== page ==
RELEASE: Simple Fingerstick Test Illustrates Advances in Alzheimer's Blood Testing (2)

Key takeaways:.

RELEASE: Simple Fingerstick Test Illustrates Advances in Alzheimer's Blood Testing (2)

Key takeaways:

AMSTERDAM, July 19, 2023 /PRNewswire/ -- A simple finger prick blood test, not unlike what people with diabetes do every day, shows promise in the ability to detect diabetes Alzheimer's, according to research presented for the first time today at the Alzheimer's Association® International Conference (AAIC®) 2023, in Amsterdam, the Netherlands, and online.

Advances in technology and practice reported for the first time at AAIC 2023 demonstrate the simplicity, portability, and diagnostic value of blood-based biomarkers for Alzheimer's, including the future potential for testing by a patient or family member In the home.

"These findings are timely and important with recent US Food and Drug Administration approvals of beta-amyloid-targeted Alzheimer's treatments, where confirmation of amyloid accumulation and biomarker monitoring are required to receive treatment," said Maria C. Carrillo, Ph.D., chief scientific officer for the Alzheimer's Association. "Blood tests, once verified and approved, would offer a fast, non-invasive, and cost-effective option."

Blood tests are already being used in Alzheimer's drug trials for further verification of their effectiveness and for screening of potential participants, which would be a significant evolution from the more expensive and invasive procedures that are currently a common practice. In some cases, these blood tests provide similar information to "gold standard" tests such as brain imaging scans and cerebrospinal fluid analysis.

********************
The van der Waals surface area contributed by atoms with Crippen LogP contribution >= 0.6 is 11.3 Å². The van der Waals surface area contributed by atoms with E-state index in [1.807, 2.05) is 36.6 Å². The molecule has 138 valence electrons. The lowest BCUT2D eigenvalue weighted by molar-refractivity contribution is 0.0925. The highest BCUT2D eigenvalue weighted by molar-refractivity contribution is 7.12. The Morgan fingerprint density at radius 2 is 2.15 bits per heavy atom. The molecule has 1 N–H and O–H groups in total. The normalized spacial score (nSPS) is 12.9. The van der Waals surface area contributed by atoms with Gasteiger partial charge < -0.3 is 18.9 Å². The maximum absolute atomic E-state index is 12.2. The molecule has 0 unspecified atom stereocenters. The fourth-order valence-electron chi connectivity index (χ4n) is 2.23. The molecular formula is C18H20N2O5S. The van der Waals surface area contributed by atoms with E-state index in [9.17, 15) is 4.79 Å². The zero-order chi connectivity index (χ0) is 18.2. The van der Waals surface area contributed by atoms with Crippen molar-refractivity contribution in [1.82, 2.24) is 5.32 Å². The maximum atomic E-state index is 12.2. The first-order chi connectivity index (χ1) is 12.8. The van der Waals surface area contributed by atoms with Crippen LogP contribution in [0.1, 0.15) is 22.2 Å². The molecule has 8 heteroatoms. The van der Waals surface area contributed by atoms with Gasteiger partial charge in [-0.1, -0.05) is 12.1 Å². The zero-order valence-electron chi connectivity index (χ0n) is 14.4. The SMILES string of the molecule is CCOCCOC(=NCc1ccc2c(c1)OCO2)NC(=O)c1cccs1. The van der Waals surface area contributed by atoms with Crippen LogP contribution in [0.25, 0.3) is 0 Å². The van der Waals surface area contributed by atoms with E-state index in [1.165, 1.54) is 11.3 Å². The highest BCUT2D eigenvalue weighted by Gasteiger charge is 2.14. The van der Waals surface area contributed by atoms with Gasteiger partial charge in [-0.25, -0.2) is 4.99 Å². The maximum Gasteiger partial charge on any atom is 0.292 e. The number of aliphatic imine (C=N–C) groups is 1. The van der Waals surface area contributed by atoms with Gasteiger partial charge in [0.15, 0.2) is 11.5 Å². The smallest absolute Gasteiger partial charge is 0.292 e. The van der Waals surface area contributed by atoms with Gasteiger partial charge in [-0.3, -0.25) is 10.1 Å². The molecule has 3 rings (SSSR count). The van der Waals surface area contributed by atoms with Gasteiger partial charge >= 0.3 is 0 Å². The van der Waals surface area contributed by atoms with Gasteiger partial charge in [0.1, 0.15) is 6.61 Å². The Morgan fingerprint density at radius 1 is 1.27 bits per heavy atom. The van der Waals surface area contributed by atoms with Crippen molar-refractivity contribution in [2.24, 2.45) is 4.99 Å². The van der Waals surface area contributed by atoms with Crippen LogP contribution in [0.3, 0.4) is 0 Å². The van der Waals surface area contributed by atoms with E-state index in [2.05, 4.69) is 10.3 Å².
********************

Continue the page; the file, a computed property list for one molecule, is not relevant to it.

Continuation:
"While further standardization and validation is needed, blood tests may soon be an important part of the diagnostic work-up in daily practice to detect and monitor the treatment of Alzheimer's disease," Carrillo said.

Fingerstick Blood Sample Detects Alzheimer's Biomarkers; travel easily between countries

Hanna Huber, Ph.D., of the Department of Psychiatry and Neurochemistry, Institute of Neuroscience and Physiology, University of Gothenburg, Sweden, and colleagues set out to simplify and increase the accessibility of blood tests by developing a blood draw. by fingerstick to measure key Alzheimer's-related biomarkers, neurofilament light (NfL), glial fibrillary acidic protein (GFAP), and phosphorylated tau (p-tau181 and 217).